ARDC research infrastructure and guidelines support good data management practices by providing a national standard. Learn how these best practices for data management are contributing to training the next generation of climate scientists.
At a recent meeting of ARDC’s Data Management Planning Interest Group, Dr Paola Petrelli, CMS data manager for CLEX, the ARC Centre of Excellence for Climate Extremes shared her approach to data management planning.
Data Management Plans document how researchers manage data for a research project. They are an essential component of planning and delivering a successful project, ensuring the data generated from the research are well managed and able to be reused efficiently.
Data management plans on Australia’s research cloud
Paola is responsible for data management at CLEX, an international research consortium of 5 Australian universities and a network of national and international partners supported by the Australian Research Council.
While attending the eResearch Australasia conference in 2014, Paola learnt about DMPOnline, an open source software that creates a database of data management plans for an organisation. Having struggled with managing datasets via a Google form, DMPOnline offers a database solution to ensure requirements from funding bodies are met, and to store and publish research data consistently.
Being an early adopter of a DMP web tool, Paola turned to the ARDC Nectar Research Cloud (Nectar), Australia’s federated national research cloud, to make a demo to get buy-in from her leadership team to use DMPOnline.
“That’s where Nectar makes things easy. I could request a small allocation and start playing around with the software to see if I could set it up quickly.”
“Once I had a demo on Nectar, I showed our graduate manager and director how this idea would allow our researchers to be able to build a plan at the start of a project rather than when they want to share the data.”
Once given the go-ahead by the leadership team, Paola was able to turn the demo into a production version of DMPOnline for CLEX and roll it out to researchers without having to start from scratch on a new web host.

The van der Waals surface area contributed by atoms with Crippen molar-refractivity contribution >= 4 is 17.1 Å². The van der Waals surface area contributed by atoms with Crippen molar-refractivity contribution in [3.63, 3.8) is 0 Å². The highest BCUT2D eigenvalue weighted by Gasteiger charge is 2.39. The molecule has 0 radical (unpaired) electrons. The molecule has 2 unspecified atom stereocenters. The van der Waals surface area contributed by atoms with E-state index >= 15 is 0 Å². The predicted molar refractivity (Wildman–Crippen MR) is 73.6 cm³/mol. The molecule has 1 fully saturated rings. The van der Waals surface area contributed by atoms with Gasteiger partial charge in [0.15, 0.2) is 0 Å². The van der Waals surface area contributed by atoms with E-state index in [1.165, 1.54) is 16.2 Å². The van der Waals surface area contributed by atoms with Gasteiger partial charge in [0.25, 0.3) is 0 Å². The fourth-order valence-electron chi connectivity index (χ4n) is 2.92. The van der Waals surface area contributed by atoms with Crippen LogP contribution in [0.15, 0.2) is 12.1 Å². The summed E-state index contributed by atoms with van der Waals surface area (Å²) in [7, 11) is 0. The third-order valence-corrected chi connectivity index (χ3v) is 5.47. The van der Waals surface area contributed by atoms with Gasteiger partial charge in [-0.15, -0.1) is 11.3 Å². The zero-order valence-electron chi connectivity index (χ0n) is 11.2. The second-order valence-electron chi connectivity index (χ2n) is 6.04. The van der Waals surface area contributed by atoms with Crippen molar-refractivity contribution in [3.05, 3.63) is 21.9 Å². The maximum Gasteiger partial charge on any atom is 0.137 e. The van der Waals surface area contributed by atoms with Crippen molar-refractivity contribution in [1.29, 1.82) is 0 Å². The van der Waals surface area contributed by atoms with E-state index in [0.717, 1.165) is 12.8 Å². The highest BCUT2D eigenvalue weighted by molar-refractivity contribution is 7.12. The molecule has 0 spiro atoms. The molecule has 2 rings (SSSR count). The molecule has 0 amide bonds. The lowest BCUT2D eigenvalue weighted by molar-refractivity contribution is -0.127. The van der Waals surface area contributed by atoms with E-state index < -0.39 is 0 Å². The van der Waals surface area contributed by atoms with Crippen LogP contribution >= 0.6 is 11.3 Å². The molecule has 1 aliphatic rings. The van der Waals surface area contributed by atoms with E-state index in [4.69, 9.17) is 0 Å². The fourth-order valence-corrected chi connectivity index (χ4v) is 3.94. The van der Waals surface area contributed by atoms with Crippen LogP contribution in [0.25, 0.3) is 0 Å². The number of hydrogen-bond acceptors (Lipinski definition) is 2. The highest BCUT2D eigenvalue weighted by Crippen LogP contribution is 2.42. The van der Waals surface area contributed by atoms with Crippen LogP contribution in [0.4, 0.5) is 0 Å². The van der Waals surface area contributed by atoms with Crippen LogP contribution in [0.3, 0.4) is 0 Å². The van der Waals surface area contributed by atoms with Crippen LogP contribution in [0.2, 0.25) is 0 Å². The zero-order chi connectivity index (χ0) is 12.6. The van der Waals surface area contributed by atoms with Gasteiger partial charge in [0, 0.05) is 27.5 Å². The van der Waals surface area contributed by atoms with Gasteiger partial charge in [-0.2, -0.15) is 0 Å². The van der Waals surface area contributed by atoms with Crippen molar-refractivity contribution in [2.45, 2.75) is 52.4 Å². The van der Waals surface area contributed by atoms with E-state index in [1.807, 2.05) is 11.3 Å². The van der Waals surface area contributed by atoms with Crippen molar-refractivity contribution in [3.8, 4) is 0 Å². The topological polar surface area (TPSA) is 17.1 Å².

Setting the standard for data management in climate science
CLEX publishes data through the National Computational Infrastructure (NCI) to ARDC’s Research Data Australia.
ARDC’s Research Data Australia is Australia’s online portal for researchers to find research data and associated projects, researchers and data services. Launched in 2011, it established a national metadata standard for publishing datasets to make them findable, accessible, interoperable and re-usable.
“The fact that Research Data Australia was the first of its kind in Australia means that it provides a standard for data so we can follow its lead,” said Paola.
“I work across CLEX’s 5 university partners, so following a national standard for metadata provided by Research Data Australia is invaluable, along with data standards and guidance provided by the ARDC.”
Paola said, “Research Data Australia’s metadata requirements are well chosen. We use them as the reference to apply them to the climate research community.”
Training the next generation of climate scientists
The national standards provided by Research Data Australia helps Paola and her colleagues at CLEX train the next generation of climate scientists in good data management practices.
“We have a lot of students and early career researchers at CLEX who are eventually going to work at other universities and institutions. One objective of CLEX is to train the climate community in data management. In that sense, it's useful to have that generic reference that we can make applicable to the climate research, such as vocabularies, so we can train researchers to use what’s already available”
The ARDC is funded through the National Collaborative Research Infrastructure Strategy (NCRIS) to support national digital research infrastructure for Australian researchers.
Written by Jo Savill, ARDC. Reviewed by Dr Paola Petrelli (CLEX), Paul Coddington (ARDC), Liz Stokes (ARDC), Natasha Simons (ARDC), Carmel Walsh (ARDC).